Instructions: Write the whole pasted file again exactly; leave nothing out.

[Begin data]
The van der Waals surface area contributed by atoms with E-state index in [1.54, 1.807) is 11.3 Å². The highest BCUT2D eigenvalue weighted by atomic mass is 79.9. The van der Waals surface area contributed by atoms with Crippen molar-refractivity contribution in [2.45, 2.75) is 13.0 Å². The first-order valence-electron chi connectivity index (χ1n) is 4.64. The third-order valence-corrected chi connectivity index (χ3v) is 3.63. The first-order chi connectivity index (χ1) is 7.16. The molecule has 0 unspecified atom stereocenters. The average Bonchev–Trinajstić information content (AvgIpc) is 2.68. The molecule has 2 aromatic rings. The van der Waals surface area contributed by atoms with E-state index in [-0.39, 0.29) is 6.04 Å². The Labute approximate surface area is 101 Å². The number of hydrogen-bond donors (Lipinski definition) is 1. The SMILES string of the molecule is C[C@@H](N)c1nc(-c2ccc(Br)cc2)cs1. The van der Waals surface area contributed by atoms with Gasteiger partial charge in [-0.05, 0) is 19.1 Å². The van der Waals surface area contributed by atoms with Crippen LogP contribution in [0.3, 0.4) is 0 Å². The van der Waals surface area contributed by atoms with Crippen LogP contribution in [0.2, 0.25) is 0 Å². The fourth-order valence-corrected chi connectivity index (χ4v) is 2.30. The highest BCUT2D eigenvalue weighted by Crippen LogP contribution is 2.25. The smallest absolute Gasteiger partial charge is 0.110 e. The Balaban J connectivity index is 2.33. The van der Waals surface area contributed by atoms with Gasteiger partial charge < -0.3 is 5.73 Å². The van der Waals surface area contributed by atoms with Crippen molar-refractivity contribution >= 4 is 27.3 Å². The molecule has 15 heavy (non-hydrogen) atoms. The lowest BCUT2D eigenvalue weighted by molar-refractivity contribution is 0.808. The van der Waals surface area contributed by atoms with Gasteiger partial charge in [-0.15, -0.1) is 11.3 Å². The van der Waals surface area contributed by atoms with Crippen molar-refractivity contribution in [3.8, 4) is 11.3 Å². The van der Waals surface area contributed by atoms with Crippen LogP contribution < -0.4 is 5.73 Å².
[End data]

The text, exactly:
The van der Waals surface area contributed by atoms with E-state index in [1.54, 1.807) is 11.3 Å². The highest BCUT2D eigenvalue weighted by atomic mass is 79.9. The van der Waals surface area contributed by atoms with Crippen molar-refractivity contribution in [2.45, 2.75) is 13.0 Å². The first-order valence-electron chi connectivity index (χ1n) is 4.64. The third-order valence-corrected chi connectivity index (χ3v) is 3.63. The first-order chi connectivity index (χ1) is 7.16. The molecule has 0 unspecified atom stereocenters. The average Bonchev–Trinajstić information content (AvgIpc) is 2.68. The molecule has 2 aromatic rings. The van der Waals surface area contributed by atoms with E-state index in [-0.39, 0.29) is 6.04 Å². The Labute approximate surface area is 101 Å². The number of hydrogen-bond donors (Lipinski definition) is 1. The SMILES string of the molecule is C[C@@H](N)c1nc(-c2ccc(Br)cc2)cs1. The van der Waals surface area contributed by atoms with Gasteiger partial charge in [-0.05, 0) is 19.1 Å². The van der Waals surface area contributed by atoms with Crippen LogP contribution in [0.3, 0.4) is 0 Å². The van der Waals surface area contributed by atoms with Crippen LogP contribution in [0.2, 0.25) is 0 Å². The fourth-order valence-corrected chi connectivity index (χ4v) is 2.30. The highest BCUT2D eigenvalue weighted by Crippen LogP contribution is 2.25. The smallest absolute Gasteiger partial charge is 0.110 e. The Balaban J connectivity index is 2.33. The van der Waals surface area contributed by atoms with Gasteiger partial charge < -0.3 is 5.73 Å². The van der Waals surface area contributed by atoms with Crippen molar-refractivity contribution >= 4 is 27.3 Å². The molecule has 15 heavy (non-hydrogen) atoms. The lowest BCUT2D eigenvalue weighted by molar-refractivity contribution is 0.808. The van der Waals surface area contributed by atoms with Gasteiger partial charge in [-0.15, -0.1) is 11.3 Å². The van der Waals surface area contributed by atoms with Crippen molar-refractivity contribution in [3.8, 4) is 11.3 Å². The van der Waals surface area contributed by atoms with Crippen LogP contribution < -0.4 is 5.73 Å².